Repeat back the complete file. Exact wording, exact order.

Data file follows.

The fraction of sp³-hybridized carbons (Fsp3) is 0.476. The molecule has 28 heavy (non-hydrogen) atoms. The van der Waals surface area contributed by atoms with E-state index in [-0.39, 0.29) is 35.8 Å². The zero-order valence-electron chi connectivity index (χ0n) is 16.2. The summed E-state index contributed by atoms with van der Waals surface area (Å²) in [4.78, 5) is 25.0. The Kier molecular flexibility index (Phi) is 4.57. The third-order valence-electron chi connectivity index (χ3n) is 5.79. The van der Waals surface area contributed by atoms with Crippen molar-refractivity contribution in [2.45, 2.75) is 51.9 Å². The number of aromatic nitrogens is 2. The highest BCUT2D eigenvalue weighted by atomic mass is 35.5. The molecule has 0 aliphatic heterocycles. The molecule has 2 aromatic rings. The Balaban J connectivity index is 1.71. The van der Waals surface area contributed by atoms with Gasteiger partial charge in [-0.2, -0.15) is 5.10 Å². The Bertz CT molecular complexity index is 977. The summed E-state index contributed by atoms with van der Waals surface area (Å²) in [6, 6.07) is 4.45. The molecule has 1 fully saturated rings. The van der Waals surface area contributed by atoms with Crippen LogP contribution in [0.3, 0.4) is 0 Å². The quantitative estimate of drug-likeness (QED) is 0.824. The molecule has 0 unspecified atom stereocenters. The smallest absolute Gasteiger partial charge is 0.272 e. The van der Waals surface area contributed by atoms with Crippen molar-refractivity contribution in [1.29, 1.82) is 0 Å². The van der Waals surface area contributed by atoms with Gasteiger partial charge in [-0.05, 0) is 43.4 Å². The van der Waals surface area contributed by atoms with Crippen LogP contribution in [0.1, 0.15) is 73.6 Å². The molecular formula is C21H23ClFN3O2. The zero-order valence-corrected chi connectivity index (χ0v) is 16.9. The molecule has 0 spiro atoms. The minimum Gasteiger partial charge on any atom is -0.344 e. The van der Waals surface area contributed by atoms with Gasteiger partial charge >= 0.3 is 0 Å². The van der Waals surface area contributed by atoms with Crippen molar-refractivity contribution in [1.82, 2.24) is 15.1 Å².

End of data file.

The fraction of sp³-hybridized carbons (Fsp3) is 0.476. The molecule has 28 heavy (non-hydrogen) atoms. The van der Waals surface area contributed by atoms with E-state index in [-0.39, 0.29) is 35.8 Å². The zero-order valence-electron chi connectivity index (χ0n) is 16.2. The summed E-state index contributed by atoms with van der Waals surface area (Å²) in [4.78, 5) is 25.0. The Kier molecular flexibility index (Phi) is 4.57. The third-order valence-electron chi connectivity index (χ3n) is 5.79. The van der Waals surface area contributed by atoms with Crippen molar-refractivity contribution in [2.45, 2.75) is 51.9 Å². The number of aromatic nitrogens is 2. The highest BCUT2D eigenvalue weighted by atomic mass is 35.5. The molecule has 0 aliphatic heterocycles. The molecule has 2 aromatic rings. The Balaban J connectivity index is 1.71. The van der Waals surface area contributed by atoms with Gasteiger partial charge in [-0.2, -0.15) is 5.10 Å². The Bertz CT molecular complexity index is 977. The summed E-state index contributed by atoms with van der Waals surface area (Å²) in [6, 6.07) is 4.45. The molecule has 1 fully saturated rings. The van der Waals surface area contributed by atoms with Crippen LogP contribution in [0.3, 0.4) is 0 Å². The quantitative estimate of drug-likeness (QED) is 0.824. The molecule has 0 unspecified atom stereocenters. The smallest absolute Gasteiger partial charge is 0.272 e. The van der Waals surface area contributed by atoms with Crippen molar-refractivity contribution in [1.29, 1.82) is 0 Å². The van der Waals surface area contributed by atoms with Gasteiger partial charge in [-0.05, 0) is 43.4 Å². The van der Waals surface area contributed by atoms with Crippen LogP contribution in [0.1, 0.15) is 73.6 Å². The molecular formula is C21H23ClFN3O2. The zero-order valence-corrected chi connectivity index (χ0v) is 16.9. The molecule has 0 spiro atoms. The minimum Gasteiger partial charge on any atom is -0.344 e. The van der Waals surface area contributed by atoms with Gasteiger partial charge >= 0.3 is 0 Å². The van der Waals surface area contributed by atoms with Crippen molar-refractivity contribution in [1.82, 2.24) is 15.1 Å².